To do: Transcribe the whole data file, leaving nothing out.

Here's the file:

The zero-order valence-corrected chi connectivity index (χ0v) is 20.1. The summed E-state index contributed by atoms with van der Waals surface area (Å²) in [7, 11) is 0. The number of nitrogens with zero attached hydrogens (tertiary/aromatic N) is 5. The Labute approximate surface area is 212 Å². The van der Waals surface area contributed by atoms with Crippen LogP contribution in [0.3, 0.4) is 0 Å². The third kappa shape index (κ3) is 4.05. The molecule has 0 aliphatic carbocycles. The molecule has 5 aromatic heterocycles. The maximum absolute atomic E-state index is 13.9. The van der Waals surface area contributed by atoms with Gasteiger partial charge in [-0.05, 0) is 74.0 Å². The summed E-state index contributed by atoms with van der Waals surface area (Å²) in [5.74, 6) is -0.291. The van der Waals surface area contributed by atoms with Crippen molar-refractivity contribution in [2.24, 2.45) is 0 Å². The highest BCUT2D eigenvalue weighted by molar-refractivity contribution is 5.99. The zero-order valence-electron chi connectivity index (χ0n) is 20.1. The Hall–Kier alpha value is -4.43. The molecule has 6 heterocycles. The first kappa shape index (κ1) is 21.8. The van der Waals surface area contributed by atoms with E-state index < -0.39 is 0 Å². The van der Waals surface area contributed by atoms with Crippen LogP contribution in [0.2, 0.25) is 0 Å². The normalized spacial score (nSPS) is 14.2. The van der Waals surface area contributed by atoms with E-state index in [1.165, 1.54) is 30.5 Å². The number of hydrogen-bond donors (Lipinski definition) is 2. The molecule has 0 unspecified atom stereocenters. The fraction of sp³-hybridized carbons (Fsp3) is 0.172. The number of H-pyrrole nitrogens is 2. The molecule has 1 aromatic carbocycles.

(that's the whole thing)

The zero-order valence-corrected chi connectivity index (χ0v) is 20.1. The summed E-state index contributed by atoms with van der Waals surface area (Å²) in [7, 11) is 0. The number of nitrogens with zero attached hydrogens (tertiary/aromatic N) is 5. The Labute approximate surface area is 212 Å². The van der Waals surface area contributed by atoms with Crippen LogP contribution in [0.3, 0.4) is 0 Å². The third kappa shape index (κ3) is 4.05. The molecule has 0 aliphatic carbocycles. The molecule has 5 aromatic heterocycles. The maximum absolute atomic E-state index is 13.9. The van der Waals surface area contributed by atoms with Gasteiger partial charge in [-0.05, 0) is 74.0 Å². The summed E-state index contributed by atoms with van der Waals surface area (Å²) in [5.74, 6) is -0.291. The van der Waals surface area contributed by atoms with Crippen molar-refractivity contribution in [2.24, 2.45) is 0 Å². The highest BCUT2D eigenvalue weighted by molar-refractivity contribution is 5.99. The zero-order valence-electron chi connectivity index (χ0n) is 20.1. The Hall–Kier alpha value is -4.43. The molecule has 6 heterocycles. The first kappa shape index (κ1) is 21.8. The van der Waals surface area contributed by atoms with E-state index < -0.39 is 0 Å². The van der Waals surface area contributed by atoms with Crippen LogP contribution in [0.2, 0.25) is 0 Å². The normalized spacial score (nSPS) is 14.2. The van der Waals surface area contributed by atoms with E-state index in [1.165, 1.54) is 30.5 Å². The number of hydrogen-bond donors (Lipinski definition) is 2. The molecule has 0 unspecified atom stereocenters. The fraction of sp³-hybridized carbons (Fsp3) is 0.172. The number of H-pyrrole nitrogens is 2. The molecule has 1 aromatic carbocycles.